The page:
Tuesday, May 19, 2020

Asynchronous Command And Control and Why You Care If You Do Cyber Policy

Imagine you were a bipedal alien scientist studying creatures on Earth and you had never seen any before. Like that 50 First Dates movie with Adam Sandler, but instead of fart jokes from a walrus, science. Almost certainly as you examine things with your ultra-sophisticated tools, you are going to become obsessed with cause and effect or command and control. You're going to map every system and say which parts influence other parts. 

In other words, for humans, actions descend from centralized control, carried by a nervous system, with a rationalization of purpose. Even the stupid mitochondria is mislabeled as the "powerhouse of the cell". But this is sadly not how most systems really work! And so when you, the alien scientist, come across an ant colony or a siphonophore or certain species of shrimp and you're literally left reassessing the very meaning of cognition, it's hard not to want to just pretend it doesn't exist.

a picture of some eusocial organisms
Basically everything they taught you in school about Eusocial organisms was confused because the subject is naturally confusing. 

It is basically like this in all cyber policy when it comes to how implants and command and control work, and this filters into a lot of the policy frameworks you see built out of various places, such as the Tallinn Manual, export control frameworks, the unfortunately named "PrEP" framework, etc.  

Obviously there are a lot of hard definitional questions when it comes to cyber policy:
  • What is an exploit?
  • What is a vulnerability?
  • What is known vs unknown, and the meaning of the word 0day?
  • What is the location of a cyber operation?
  • What is sovereignty and when is it being compromised?
One of the hardest problems is that because remote access can be used for both espionage and for effect (D4), and of course also for defensive telemetry, the delimiters for policy control tend to lie outside of view.

So aside from admiring the problem I wanted to point at a whole new set of problems to admire that we have so far left in a blindspot - worms, emergent behavior, and asynchronous operations. These are the realistic mechanisms which correspond to two major defensive innovations:
  1. Air gaps and air-gap-like network structures (and this includes modern API-driven zero-trust architectures)
  2. Automated network-speed defenses (Microsoft ATP, for example)
technically everything is a circle if you zoom out far enough, but obviously Tempest exists and hardware implants exist and supply chain chicanery exists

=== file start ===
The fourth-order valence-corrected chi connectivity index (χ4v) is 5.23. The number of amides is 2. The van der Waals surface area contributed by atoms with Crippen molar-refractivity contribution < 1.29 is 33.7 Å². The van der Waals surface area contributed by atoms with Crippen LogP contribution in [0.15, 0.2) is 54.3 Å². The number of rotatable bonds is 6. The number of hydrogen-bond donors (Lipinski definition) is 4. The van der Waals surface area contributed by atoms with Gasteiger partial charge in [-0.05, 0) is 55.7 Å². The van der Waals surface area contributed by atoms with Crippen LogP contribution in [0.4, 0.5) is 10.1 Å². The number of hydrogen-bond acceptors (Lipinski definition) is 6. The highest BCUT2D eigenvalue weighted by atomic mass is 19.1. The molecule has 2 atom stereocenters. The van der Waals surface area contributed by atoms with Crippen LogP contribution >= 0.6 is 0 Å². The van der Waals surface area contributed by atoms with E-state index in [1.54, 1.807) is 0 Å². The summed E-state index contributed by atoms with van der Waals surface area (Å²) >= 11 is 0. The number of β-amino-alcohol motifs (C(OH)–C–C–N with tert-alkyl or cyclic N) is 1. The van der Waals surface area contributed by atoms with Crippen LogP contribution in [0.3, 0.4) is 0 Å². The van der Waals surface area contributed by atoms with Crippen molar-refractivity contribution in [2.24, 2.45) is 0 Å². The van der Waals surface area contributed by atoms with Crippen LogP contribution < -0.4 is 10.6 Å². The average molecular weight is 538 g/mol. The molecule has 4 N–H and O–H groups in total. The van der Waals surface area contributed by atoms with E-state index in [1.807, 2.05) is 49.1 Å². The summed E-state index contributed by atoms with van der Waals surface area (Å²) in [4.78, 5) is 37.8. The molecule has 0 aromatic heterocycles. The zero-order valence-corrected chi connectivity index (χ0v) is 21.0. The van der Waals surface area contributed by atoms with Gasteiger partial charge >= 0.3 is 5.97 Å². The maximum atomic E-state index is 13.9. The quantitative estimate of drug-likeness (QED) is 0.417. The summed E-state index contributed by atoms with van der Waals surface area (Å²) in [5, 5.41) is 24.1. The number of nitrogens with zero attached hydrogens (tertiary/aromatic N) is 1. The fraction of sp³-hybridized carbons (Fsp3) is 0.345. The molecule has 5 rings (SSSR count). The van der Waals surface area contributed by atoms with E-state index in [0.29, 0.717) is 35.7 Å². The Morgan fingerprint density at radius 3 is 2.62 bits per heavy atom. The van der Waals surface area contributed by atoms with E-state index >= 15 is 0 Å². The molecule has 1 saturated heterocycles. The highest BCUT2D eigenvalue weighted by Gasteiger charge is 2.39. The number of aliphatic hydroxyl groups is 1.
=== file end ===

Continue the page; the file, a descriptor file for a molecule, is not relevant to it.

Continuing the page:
Part of the problem is the lack of operational examples of decentralized control structures in cyber implants, but I will list the ones we know about here. Although it's worth noting that propagation via USB and control via USB are not the same thing. Three of these were just announced this week! But there are literally only five publicly known as far as I can tell.
  1. 2010 - FLAME (see this amazing Bitdefender article)
  2. 2020 - USB Thief (c.f. ESET here)
  3. 2014 - USB Ferry (Chinese APT c.f. Trend Micro here)
  4. 2017 - RAMSAY (DarkHotel c.f. ESET here)
  5. 2020 - COMpfun (c.f. Kaspersky here, although the section on the USB C2 is slim)
  6. 2014 - Cycldek (also known as Goblin Panda and Conimes according to Kaspersky) "One of the newly revealed tools is named USBCulprit and has been found to rely on USB media in order to exfiltrate victim data. This may suggest Cycldek is trying to reach air-gapped networks in victim environments or relies on physical presence for the same purpose." This doesn't sound like C2, but hard to say from public reporting.
For why it is harder to model a system built by passing occasional messages and even more rarely receiving a response to those messages, it's useful to read James Micken's essentially perfect paper on the subject here. Implants that take commands from, say, a website are essentially interactive. This is the flavor that Metasploit and CANVAS and CORE Impact model - a simple connected lifestyle of cause and effect. You input a command, you get the result. If you don't get a result, that means perhaps your command has not ended, or your implant has crashed. Those are the two possibilities. 

But in an asynchronous model, your implant is making a lot of its own decisions! It's thinking "Hey, maybe I don't want to do that job yet, because nobody is on this computer right now so spinning up the CPU and getting really active will light a lot of bells on the endpoint protection system".  Or maybe your command did not get there. Or maybe the response did not get back. Or maybe something got corrupted and a gate to complexity hell opened up. Everything is possible. And hence, the behavior of the overall system, like an enraged ants nest, becomes complex and depends on a million factors out of your control.

In other words, I like to add to the list of questions above which haunt us: 
  • What is control, without control?



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